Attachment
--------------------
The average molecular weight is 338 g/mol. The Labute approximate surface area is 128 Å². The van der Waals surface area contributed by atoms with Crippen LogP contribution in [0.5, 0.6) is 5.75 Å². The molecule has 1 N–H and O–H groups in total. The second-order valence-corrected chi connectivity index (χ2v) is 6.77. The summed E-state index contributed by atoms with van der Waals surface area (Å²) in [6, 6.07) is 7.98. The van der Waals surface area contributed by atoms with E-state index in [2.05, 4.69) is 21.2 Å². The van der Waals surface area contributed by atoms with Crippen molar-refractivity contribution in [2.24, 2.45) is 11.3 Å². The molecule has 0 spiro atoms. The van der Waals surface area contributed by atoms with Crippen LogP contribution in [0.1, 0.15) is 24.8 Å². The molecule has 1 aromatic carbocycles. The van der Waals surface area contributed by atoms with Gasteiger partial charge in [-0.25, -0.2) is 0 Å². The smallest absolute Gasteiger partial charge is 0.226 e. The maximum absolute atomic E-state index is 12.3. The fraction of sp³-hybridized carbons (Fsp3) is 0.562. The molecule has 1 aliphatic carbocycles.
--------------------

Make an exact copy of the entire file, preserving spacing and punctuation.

The average molecular weight is 338 g/mol. The Labute approximate surface area is 128 Å². The van der Waals surface area contributed by atoms with Crippen LogP contribution in [0.5, 0.6) is 5.75 Å². The molecule has 1 N–H and O–H groups in total. The second-order valence-corrected chi connectivity index (χ2v) is 6.77. The summed E-state index contributed by atoms with van der Waals surface area (Å²) in [6, 6.07) is 7.98. The van der Waals surface area contributed by atoms with E-state index in [2.05, 4.69) is 21.2 Å². The van der Waals surface area contributed by atoms with Crippen molar-refractivity contribution in [2.24, 2.45) is 11.3 Å². The molecule has 0 spiro atoms. The van der Waals surface area contributed by atoms with Crippen LogP contribution in [0.1, 0.15) is 24.8 Å². The molecule has 1 aromatic carbocycles. The van der Waals surface area contributed by atoms with Gasteiger partial charge in [-0.25, -0.2) is 0 Å². The smallest absolute Gasteiger partial charge is 0.226 e. The maximum absolute atomic E-state index is 12.3. The fraction of sp³-hybridized carbons (Fsp3) is 0.562. The molecule has 1 aliphatic carbocycles.